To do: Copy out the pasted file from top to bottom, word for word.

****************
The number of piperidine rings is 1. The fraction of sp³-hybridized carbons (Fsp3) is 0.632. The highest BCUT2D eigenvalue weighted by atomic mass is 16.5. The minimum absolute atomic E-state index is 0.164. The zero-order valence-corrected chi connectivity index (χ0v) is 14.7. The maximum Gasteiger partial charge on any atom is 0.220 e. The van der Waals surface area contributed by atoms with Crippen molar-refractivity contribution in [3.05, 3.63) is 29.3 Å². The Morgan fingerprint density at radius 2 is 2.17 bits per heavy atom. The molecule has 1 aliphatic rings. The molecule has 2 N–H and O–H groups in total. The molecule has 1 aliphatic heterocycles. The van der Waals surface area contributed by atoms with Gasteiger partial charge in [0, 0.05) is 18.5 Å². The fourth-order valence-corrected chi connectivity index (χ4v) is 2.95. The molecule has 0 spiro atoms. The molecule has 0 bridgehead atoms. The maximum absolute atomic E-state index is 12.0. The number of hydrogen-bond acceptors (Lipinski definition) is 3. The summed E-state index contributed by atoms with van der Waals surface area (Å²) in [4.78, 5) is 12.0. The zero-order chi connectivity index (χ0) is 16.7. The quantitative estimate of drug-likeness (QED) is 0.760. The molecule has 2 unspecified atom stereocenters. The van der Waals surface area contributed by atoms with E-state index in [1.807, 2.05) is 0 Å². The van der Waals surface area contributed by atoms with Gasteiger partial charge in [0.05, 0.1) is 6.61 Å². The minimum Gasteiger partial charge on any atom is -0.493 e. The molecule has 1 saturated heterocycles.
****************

The number of piperidine rings is 1. The fraction of sp³-hybridized carbons (Fsp3) is 0.632. The highest BCUT2D eigenvalue weighted by atomic mass is 16.5. The minimum absolute atomic E-state index is 0.164. The zero-order valence-corrected chi connectivity index (χ0v) is 14.7. The maximum Gasteiger partial charge on any atom is 0.220 e. The van der Waals surface area contributed by atoms with Crippen molar-refractivity contribution in [3.05, 3.63) is 29.3 Å². The Morgan fingerprint density at radius 2 is 2.17 bits per heavy atom. The molecule has 1 aliphatic rings. The molecule has 2 N–H and O–H groups in total. The molecule has 1 aliphatic heterocycles. The van der Waals surface area contributed by atoms with Gasteiger partial charge in [0, 0.05) is 18.5 Å². The fourth-order valence-corrected chi connectivity index (χ4v) is 2.95. The molecule has 0 spiro atoms. The molecule has 0 bridgehead atoms. The maximum absolute atomic E-state index is 12.0. The number of hydrogen-bond acceptors (Lipinski definition) is 3. The summed E-state index contributed by atoms with van der Waals surface area (Å²) in [4.78, 5) is 12.0. The zero-order chi connectivity index (χ0) is 16.7. The quantitative estimate of drug-likeness (QED) is 0.760. The molecule has 2 unspecified atom stereocenters. The van der Waals surface area contributed by atoms with E-state index in [1.807, 2.05) is 0 Å². The van der Waals surface area contributed by atoms with Gasteiger partial charge in [0.05, 0.1) is 6.61 Å². The minimum Gasteiger partial charge on any atom is -0.493 e. The molecule has 1 saturated heterocycles.